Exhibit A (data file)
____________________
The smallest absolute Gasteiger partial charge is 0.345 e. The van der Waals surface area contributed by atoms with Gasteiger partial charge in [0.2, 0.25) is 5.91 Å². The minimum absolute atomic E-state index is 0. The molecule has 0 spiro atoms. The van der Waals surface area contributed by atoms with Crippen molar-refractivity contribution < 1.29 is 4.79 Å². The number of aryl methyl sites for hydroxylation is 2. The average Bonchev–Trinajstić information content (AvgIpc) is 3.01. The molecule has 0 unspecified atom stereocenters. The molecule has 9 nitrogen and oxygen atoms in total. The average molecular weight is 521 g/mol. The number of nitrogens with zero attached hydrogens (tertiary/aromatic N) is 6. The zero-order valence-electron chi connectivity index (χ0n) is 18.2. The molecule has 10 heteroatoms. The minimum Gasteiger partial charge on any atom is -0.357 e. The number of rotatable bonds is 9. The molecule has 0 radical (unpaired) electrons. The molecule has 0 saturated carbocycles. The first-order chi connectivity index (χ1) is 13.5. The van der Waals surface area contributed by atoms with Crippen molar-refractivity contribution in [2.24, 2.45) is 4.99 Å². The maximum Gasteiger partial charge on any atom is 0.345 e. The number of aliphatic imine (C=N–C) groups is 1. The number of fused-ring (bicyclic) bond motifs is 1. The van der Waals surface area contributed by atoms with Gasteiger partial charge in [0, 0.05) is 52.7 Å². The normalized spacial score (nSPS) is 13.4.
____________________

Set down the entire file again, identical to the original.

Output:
The smallest absolute Gasteiger partial charge is 0.345 e. The van der Waals surface area contributed by atoms with Gasteiger partial charge in [0.2, 0.25) is 5.91 Å². The minimum absolute atomic E-state index is 0. The molecule has 0 spiro atoms. The van der Waals surface area contributed by atoms with Crippen molar-refractivity contribution < 1.29 is 4.79 Å². The number of aryl methyl sites for hydroxylation is 2. The average Bonchev–Trinajstić information content (AvgIpc) is 3.01. The molecule has 0 unspecified atom stereocenters. The molecule has 9 nitrogen and oxygen atoms in total. The average molecular weight is 521 g/mol. The number of nitrogens with zero attached hydrogens (tertiary/aromatic N) is 6. The zero-order valence-electron chi connectivity index (χ0n) is 18.2. The molecule has 10 heteroatoms. The minimum Gasteiger partial charge on any atom is -0.357 e. The number of rotatable bonds is 9. The molecule has 0 radical (unpaired) electrons. The molecule has 0 saturated carbocycles. The first-order chi connectivity index (χ1) is 13.5. The van der Waals surface area contributed by atoms with Crippen molar-refractivity contribution in [2.24, 2.45) is 4.99 Å². The maximum Gasteiger partial charge on any atom is 0.345 e. The number of aliphatic imine (C=N–C) groups is 1. The number of fused-ring (bicyclic) bond motifs is 1. The van der Waals surface area contributed by atoms with Gasteiger partial charge in [0, 0.05) is 52.7 Å². The normalized spacial score (nSPS) is 13.4.